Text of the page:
Surprisingly simple―and seductive―dishes for Valentine's Day.

By Real Simple
Updated August 30, 2005
Beth Galton


Four Steps to a Successful Soufflé

You don't need a culinary degree or a five-star gourmet kitchen. You need to master just 2 basic skills: beating egg whites to the right stiffness, and folding them into a base batter. (The method is the same whether the soufflé is savory or sweet.) As the soufflé bakes, the heat causes the air bubbles in the egg whites to expand, making the whole thing rise. Once out of the oven, it will remain inflated for only a few proud minutes, so serve it quickly, while your guest can admire it.

1. Coat the ramekin. Butter the entire inner surface of the ramekin. Roll cocoa powder (or sugar or grated cheese) around in it to evenly coat the side and bottom. Invert and lightly tap the bottom to remove the excess. This will help the soufflé rise.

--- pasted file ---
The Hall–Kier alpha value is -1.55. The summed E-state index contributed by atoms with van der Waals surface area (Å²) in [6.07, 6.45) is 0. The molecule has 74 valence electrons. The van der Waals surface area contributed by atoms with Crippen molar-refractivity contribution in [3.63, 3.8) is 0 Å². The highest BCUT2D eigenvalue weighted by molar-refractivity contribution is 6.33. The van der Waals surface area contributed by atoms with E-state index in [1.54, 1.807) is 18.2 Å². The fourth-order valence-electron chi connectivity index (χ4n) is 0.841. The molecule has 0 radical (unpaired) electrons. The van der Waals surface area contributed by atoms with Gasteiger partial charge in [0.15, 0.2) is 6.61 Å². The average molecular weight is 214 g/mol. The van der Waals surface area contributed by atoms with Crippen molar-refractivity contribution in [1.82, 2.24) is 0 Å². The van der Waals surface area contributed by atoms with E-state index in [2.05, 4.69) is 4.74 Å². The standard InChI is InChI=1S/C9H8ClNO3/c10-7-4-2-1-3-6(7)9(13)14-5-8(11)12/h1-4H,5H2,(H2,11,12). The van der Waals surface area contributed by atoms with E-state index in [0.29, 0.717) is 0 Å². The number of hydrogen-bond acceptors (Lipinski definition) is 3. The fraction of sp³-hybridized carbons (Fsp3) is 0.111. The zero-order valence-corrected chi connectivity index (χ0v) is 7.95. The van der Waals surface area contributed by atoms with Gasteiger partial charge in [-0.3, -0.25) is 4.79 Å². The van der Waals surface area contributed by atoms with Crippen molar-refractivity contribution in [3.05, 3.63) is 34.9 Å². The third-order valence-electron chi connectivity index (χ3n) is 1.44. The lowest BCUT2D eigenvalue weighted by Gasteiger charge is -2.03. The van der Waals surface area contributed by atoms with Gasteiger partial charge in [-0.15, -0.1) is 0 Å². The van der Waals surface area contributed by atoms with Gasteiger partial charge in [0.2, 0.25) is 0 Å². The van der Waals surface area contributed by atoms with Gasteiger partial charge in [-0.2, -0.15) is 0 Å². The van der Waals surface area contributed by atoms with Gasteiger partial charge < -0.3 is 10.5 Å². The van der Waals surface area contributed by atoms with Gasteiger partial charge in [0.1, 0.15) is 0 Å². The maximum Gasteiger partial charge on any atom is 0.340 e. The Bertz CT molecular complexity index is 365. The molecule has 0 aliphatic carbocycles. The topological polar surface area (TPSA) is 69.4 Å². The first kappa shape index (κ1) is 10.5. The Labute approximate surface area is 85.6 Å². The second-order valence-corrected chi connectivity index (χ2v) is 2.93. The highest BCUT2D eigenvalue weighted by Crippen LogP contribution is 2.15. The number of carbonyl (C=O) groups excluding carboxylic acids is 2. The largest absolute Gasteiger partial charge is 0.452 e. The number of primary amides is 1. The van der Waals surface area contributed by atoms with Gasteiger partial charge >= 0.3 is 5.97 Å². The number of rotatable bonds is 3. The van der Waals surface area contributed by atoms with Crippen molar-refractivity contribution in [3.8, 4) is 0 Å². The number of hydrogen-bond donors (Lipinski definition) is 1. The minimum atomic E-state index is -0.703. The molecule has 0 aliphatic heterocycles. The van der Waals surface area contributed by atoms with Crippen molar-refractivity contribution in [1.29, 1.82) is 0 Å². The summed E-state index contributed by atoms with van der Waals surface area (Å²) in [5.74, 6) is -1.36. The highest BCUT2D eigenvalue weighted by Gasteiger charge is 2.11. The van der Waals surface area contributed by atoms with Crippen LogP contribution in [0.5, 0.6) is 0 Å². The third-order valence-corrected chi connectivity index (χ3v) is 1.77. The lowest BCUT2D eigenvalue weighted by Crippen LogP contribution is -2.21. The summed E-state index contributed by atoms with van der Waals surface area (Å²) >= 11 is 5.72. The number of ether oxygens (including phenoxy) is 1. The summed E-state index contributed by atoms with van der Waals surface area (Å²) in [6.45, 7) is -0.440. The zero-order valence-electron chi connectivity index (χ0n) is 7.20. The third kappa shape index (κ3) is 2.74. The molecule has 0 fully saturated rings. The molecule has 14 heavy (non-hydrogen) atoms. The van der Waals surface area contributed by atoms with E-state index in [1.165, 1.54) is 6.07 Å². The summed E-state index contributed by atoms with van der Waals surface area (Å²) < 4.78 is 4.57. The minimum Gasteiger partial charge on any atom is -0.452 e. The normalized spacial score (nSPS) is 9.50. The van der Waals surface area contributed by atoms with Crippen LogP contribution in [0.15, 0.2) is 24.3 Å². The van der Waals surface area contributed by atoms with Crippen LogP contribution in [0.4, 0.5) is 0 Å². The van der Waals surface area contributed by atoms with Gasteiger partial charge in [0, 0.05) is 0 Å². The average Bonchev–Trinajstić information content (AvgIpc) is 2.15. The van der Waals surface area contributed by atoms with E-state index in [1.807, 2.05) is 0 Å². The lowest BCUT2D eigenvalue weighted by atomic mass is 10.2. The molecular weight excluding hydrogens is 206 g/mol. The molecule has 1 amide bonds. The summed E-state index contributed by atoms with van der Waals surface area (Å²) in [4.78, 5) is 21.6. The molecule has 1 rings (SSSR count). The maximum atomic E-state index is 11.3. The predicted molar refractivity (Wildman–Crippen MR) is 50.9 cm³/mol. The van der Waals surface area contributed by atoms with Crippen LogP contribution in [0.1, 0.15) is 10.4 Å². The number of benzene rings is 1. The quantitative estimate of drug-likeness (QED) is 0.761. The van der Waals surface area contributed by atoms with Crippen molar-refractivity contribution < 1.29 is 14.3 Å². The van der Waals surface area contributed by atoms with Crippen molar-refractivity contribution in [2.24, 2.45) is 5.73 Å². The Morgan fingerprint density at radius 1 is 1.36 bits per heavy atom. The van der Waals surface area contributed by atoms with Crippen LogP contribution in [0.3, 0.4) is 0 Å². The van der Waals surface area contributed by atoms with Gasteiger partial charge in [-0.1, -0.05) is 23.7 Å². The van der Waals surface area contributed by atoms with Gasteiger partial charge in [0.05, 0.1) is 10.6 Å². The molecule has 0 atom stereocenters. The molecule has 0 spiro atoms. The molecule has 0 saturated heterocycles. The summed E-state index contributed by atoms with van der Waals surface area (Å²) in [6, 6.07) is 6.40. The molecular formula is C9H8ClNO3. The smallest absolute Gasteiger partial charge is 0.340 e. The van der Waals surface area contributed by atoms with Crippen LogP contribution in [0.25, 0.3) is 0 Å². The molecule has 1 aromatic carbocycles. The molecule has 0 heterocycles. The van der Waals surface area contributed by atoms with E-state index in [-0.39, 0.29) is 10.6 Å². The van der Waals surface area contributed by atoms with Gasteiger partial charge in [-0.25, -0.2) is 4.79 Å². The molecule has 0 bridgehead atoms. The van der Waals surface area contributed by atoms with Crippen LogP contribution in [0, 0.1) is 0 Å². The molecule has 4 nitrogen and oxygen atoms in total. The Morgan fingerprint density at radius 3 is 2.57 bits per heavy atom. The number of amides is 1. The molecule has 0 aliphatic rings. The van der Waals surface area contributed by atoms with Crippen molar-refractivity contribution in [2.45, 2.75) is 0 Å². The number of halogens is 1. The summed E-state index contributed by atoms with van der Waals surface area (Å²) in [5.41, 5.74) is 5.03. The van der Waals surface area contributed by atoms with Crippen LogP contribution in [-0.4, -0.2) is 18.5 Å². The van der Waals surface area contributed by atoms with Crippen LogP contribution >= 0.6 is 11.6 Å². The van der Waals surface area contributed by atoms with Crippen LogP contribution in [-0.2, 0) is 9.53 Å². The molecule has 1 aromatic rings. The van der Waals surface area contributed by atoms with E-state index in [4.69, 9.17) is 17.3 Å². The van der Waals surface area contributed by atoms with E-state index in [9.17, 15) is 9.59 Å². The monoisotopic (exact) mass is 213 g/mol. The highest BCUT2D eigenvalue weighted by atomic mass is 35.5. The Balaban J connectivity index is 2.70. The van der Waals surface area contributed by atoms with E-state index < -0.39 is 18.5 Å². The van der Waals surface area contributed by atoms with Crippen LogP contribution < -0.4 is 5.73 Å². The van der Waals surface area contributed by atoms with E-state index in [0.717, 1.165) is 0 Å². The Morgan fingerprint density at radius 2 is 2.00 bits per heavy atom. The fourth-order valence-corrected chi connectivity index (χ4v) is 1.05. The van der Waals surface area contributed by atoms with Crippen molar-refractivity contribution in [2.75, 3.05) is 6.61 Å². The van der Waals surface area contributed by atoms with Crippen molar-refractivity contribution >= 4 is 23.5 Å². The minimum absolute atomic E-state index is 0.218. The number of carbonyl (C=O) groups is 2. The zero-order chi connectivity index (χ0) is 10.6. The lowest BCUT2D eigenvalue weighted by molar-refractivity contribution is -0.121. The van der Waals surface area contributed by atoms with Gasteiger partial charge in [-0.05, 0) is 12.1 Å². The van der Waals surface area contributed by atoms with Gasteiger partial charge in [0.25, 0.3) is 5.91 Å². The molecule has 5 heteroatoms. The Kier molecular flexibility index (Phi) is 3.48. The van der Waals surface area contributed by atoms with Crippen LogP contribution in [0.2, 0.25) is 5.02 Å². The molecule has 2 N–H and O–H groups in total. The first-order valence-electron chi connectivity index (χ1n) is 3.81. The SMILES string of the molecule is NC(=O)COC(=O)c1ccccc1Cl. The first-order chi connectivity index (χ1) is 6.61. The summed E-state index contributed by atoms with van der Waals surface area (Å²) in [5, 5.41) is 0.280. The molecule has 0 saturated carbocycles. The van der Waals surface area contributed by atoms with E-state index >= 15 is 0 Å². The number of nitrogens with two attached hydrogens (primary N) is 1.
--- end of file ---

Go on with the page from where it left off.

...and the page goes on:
2. Beat the egg whites. Begin with egg whites containing absolutely no yolk and a bowl that is clean, with no trace of oil or grease. The bowl should be large. Once beaten, egg whites take up seven times their original volume. On high speed, beat the egg whites until they are stiff and shiny and hold their shape when pulled into peaks.

3. Fold in the egg whites. For the greatest puff, the beaten whites must be folded into the base batter as gently as possible. (Vigorous stirring deflates the whites.) Using a rubber spatula, first stir a quarter of the beaten whites into the base. Then fold the remaining beaten whites into the bowl: Cut down through the center to the bottom with the spatula. Using a scooping motion, lift the spatula from the bottom up one side of the bowl, bringing batter over the whites. Rotate the bowl 90 degrees and bring the spatula down again through the center to the bottom. Repeat this motion 3 or 4 times, rotating the bowl each time, until almost no white streaks remain.

4. Fill the ramekin. Pour the soufflé batter into the prepared ramekin, leaving 1/2 inch below the rim. If the ramekin is too full, the batter will spill over as it rises; underfill and the soufflé will not rise sufficiently.